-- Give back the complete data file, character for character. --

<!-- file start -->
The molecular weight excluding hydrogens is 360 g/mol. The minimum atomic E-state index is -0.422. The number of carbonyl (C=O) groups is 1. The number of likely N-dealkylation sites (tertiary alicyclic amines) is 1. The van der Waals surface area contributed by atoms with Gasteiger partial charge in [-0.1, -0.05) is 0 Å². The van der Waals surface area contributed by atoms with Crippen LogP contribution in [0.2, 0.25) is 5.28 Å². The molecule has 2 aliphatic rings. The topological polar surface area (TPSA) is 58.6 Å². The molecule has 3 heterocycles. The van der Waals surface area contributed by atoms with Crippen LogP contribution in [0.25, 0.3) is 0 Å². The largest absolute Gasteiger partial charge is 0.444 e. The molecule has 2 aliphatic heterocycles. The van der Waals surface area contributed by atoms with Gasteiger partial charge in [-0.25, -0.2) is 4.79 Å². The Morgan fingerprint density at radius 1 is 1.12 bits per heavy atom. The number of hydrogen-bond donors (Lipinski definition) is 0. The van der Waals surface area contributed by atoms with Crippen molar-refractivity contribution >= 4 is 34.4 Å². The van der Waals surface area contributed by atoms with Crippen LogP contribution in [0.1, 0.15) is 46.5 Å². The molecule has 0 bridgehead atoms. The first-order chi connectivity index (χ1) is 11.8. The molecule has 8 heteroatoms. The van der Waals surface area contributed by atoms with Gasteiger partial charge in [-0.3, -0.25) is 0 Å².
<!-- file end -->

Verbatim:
The molecular weight excluding hydrogens is 360 g/mol. The minimum atomic E-state index is -0.422. The number of carbonyl (C=O) groups is 1. The number of likely N-dealkylation sites (tertiary alicyclic amines) is 1. The van der Waals surface area contributed by atoms with Gasteiger partial charge in [-0.1, -0.05) is 0 Å². The van der Waals surface area contributed by atoms with Crippen LogP contribution in [0.2, 0.25) is 5.28 Å². The molecule has 2 aliphatic rings. The topological polar surface area (TPSA) is 58.6 Å². The molecule has 3 heterocycles. The van der Waals surface area contributed by atoms with Crippen LogP contribution in [0.25, 0.3) is 0 Å². The largest absolute Gasteiger partial charge is 0.444 e. The molecule has 2 aliphatic heterocycles. The van der Waals surface area contributed by atoms with Gasteiger partial charge in [-0.25, -0.2) is 4.79 Å². The Morgan fingerprint density at radius 1 is 1.12 bits per heavy atom. The number of hydrogen-bond donors (Lipinski definition) is 0. The van der Waals surface area contributed by atoms with Crippen molar-refractivity contribution >= 4 is 34.4 Å². The van der Waals surface area contributed by atoms with Crippen LogP contribution in [0.1, 0.15) is 46.5 Å². The molecule has 0 bridgehead atoms. The first-order chi connectivity index (χ1) is 11.8. The molecule has 8 heteroatoms. The van der Waals surface area contributed by atoms with Gasteiger partial charge in [-0.3, -0.25) is 0 Å².